9. Develop a new UN protocol for the climate forced migrants as universal natural person that the developed countries have to take responsibilities of them in accepting their rights to life, shelter, livelihood in view of UNHRD.

We also urge upon our South Asian leaders:

  1. Respect and recognize that climate change is a regional issue and develop solidarity amongs south Asian countries and they must come up common minimum regional plan in next Maldives SAARC summit, to be held in November 2011
  2. SAARC should take initiative to prepare a study on Assessing on climate impacts in the region, and should prepare Common Agriculture Perspective Plan 2020 in participatory manner looking at the road map for devising common strategy to ensure food sovereignty in the region.
  3. Redefine the role and definition of SAARC Food Bank in view of the principles that SAARC food bank is for South Asian hungry people.
  4. SAARC should seriously consider on constitution of promotion and preservation of South Asian Seed Bank, as preventing commercialization and coropratization of our local seeds. And as to support national level effort to promote and preservation of our seeds and also to support our community effort in this regard.
  5. As South Asian countries share common rivers and where most of the those river source is in Himalayan glaciers, SAARC leaders must come up with common water source sharing and preservation plan so it will facilitate or our life line i.e., free water for life and livelihood in South Asia.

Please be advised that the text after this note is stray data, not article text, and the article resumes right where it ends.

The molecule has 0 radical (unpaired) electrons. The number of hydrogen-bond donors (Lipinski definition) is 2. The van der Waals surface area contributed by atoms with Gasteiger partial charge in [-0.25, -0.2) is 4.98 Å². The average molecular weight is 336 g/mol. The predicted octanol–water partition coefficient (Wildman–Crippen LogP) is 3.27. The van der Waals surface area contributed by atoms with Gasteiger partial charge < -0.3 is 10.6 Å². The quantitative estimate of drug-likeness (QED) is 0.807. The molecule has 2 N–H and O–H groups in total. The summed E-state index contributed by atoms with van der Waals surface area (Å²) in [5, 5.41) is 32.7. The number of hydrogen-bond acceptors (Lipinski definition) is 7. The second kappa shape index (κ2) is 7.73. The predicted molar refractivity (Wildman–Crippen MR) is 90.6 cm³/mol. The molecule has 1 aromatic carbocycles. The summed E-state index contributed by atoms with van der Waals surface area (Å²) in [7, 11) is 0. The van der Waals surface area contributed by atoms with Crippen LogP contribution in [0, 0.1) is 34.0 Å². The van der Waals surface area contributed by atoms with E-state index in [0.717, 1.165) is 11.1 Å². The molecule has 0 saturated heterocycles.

6. To immediately implement the declarations issued in the 16th SAARC Summit …….
    We also call upon our national governments in our South Asian regions to take steps to strengthen our national climate resilience and adaptation capacities including;
  • To have a strategic response and action plan based on climate impact assessment done by our national scientists and including the concerns of climate victims, farmers, laborers, and social movements. The plan must be the part of national long term development plan updated regularly.
  • To have constitutional protection to the right of food sovereignty, including rights to food and employment, tillers right to lands, rights for small farmers and share croppers, forest community has rights over forest resources, fisher folk has right over of common water or fishing source, no commercialization of natural resources which will endanger community who is already protecting and whose livelihood depend upon the recycling of those natural resource).
  • Increase public investment in agriculture and strengthen agricultural infrastructure and support services and focusing on preservation and promotion of local seeds system and rights of the small holders and marginal farmers and oppose corporatization of agriculture.

We also call upon our fellow movements, farmers and labors organizations, civil society organizations to

  • Protest and have wider solidarity against neo-liberal forces and carbon capitalism
  • To promote pro farmer and pro poor alternative action researches, especially in respect of sustainable natural resource management and sustainable agriculture.
  • We believe it is the path to uphold the rights of our mother earth and simultaneously ensuring equity and justice in our societies.